The Herbarium associated with the Denver Botanical Gardens has an excellent specimen collection related to the plant diversity of Colorado and the Southern Rocky Mountain region. And that’s not the best thing about it.
It also has one of the few actively curated ethnobotany collections in the U.S. One of the items reported was the widespread use of plants in the Cedar/Juniper family by dozens of Native American tribes for things like as a talisman to help protect against evil spirits, medicine, fuel and dyes. And although I love this kind of stuff, it’s still not the best part.
The skeleton of this collage is a preserved orchid plant. Like most root systems, the roots of orchid plants are surprisingly strong. Most of the roots original to this plant are still intact.
Other elements in this collage include a variety of poly-cotton threads, Macrocarpa leaves, Honey Locust thorns, one milkweed seedpod lining, and an old orchid bloom.
Orchids have a long history of inspiring people. As early as 479 B.C., Confucius compared all that was virtuous to orchids. For this reason, Chinese artists placed orchids in their work to evoke qualities of humility, integrity, and refinement.
Orchids must have been the inspiration for at least one song Confucius wrote. He’s credited with composing “Youlan,” (The Solitary Orchid”), one of the earliest pieces of written music that survived the centuries.
Native tallgrasses have always thrived in the Flint Hills. The rocky terrain has prevented plant based farming, so native plants (at least those not displaced by invasives like Bush Honeysuckle) have perpetuated through centuries of droughts, floods, wildfires and controlled burns.
Milkweed occurs frequently among the grasses in the prairies. Monarch butterflies depend on (and can’t exist without) milkweed. I’ve tried to cultivate it and can’t. (I hate it when I’m at an intersection in the late summer and see the Monarchs fluttering aroung – it’s like they know the flowers they need used to be there.)
In the winter, as the fallen seedpods begin to disassemble and deteriorate in the elements, the inner linings of the seedpod separate from the casings.
The innermost surface of the seedpod is shiny and metallic. It’s quite extraordinary. I’m still trying to find an appropriate way to appreciate the pieces I found.
This post shows two small pieces of seedpod lining with prairie grasses.
My collaboration with U.M.K.C.’s Her Art Project at the Plaza Art Fair was designed to explore sharing plant art and dance with as many people as possible. I was excited for the opportunity to be in such a highly traffic-ed area. It turned out to be way more people than I had expected.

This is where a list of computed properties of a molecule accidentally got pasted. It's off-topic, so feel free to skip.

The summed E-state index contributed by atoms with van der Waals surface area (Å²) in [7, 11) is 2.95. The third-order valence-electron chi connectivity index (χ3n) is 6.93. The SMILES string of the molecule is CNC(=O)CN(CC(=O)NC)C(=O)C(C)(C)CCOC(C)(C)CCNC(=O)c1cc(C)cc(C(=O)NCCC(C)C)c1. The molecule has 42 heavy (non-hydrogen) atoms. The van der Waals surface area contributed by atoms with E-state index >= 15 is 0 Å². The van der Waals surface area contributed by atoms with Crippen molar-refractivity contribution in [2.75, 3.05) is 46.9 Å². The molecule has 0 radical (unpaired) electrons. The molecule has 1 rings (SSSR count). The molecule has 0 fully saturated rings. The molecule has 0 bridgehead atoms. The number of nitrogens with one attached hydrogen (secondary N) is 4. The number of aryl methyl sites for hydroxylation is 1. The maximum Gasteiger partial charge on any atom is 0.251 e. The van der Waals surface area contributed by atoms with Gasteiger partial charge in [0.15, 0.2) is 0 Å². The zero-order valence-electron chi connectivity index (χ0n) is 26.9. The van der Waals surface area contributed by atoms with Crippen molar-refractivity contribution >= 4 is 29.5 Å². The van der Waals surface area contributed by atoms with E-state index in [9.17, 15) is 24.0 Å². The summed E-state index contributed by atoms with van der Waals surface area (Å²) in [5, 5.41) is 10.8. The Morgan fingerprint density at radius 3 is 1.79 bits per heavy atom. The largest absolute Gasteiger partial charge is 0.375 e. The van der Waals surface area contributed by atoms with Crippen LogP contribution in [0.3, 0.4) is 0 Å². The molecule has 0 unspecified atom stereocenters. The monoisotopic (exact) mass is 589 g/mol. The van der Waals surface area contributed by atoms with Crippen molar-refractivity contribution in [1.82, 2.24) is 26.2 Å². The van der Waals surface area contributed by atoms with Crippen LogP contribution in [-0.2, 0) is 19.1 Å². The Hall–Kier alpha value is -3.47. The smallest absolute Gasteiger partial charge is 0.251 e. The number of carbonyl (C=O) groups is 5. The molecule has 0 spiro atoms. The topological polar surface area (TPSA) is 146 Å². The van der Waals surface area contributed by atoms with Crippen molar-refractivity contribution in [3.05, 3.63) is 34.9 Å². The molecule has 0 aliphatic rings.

There were more kids than there was space at the art making table from the moment I arrived to the time I cleared the table. The kids were determined and focused – they seemed absolutely starved to create. There was little time to talk about their creations or about dance.
After the table was converted to another project, I issued the dance invitation to people who passed by U.M.K.C.’s tent dance, and then I went into the crowd. The invitation was for a dance dare: go up behind someone and do a great dance – without them knowing it – in exchange for an art card.
It’s not easy selling something I love for $14. The 5″ x 7″ art cards I create and sell for under $15 are carefully crafted on conservation quality materials and always seem like such a perfect piece of natural beauty. And maybe I have a hard time letting go.
This year I gave myself some time to struggle with understanding the issue of letting go. Do I really want other people to have them? (I decided Yes!) Am I ready to let go of them? (Well, I thought, if they appreciate them “enough,” then yes). Am I doing this for the money? (I’m not making enough to matter, so no). Then why would the money exchange matter?
The cold wind in the Flint Hills on a “warm” winter day was brutal. I took a trip to there to collect some winter-dried grasses before the killer part of our 2011 winter set in.
I wasn’t ready for the early sunset while I was knee deep in the native grasses, surrounded by the woody remains of an old train station. I hadn’t noticed the increasing darkness, but the moon was rising large and orange, the temperature was sliding lower, and my nose was running freely.
Lavender has been growing wild for all of recorded history. I’ve preserved this most lovely specimen to create truly green art. It’s not the best picture – the color is actually rich and green. It hasn’t changed much in the six years I’ve had it.
Lavender a powerful herb. It is used for a huge variety things, including to treat stress and depression, to speed healing, and to kill bacteria.
It’s been used throughout history in cleaning and as a perfume. During the peak of the Roman times, one pound of good lavender was sold for the price of an average worker’s monthly salary.
It’s known to have antiseptic and anti-inflammatory properties. It can aid sleep and relaxation, treat burns and helps acne. Dried lavender is a highly desireable fragrance and deters moths.
I’ve loved this piece of lavender for years, but I never framed it. I was happy to let it go as part of a series to a new home last month.
Explorers collected and preserved plants to bring their beauty to their homes far away. Early healers preserved plants to heal their patients. I preserve plants for their beauty and the richness of their history.
The notes and pictures here are my explorations into the plant world as visual, historical, and cultural elements. Sometimes the explorations occur as travel, and sometimes they're entirely internal, like what happens when I trust an inkling, and watch it become art.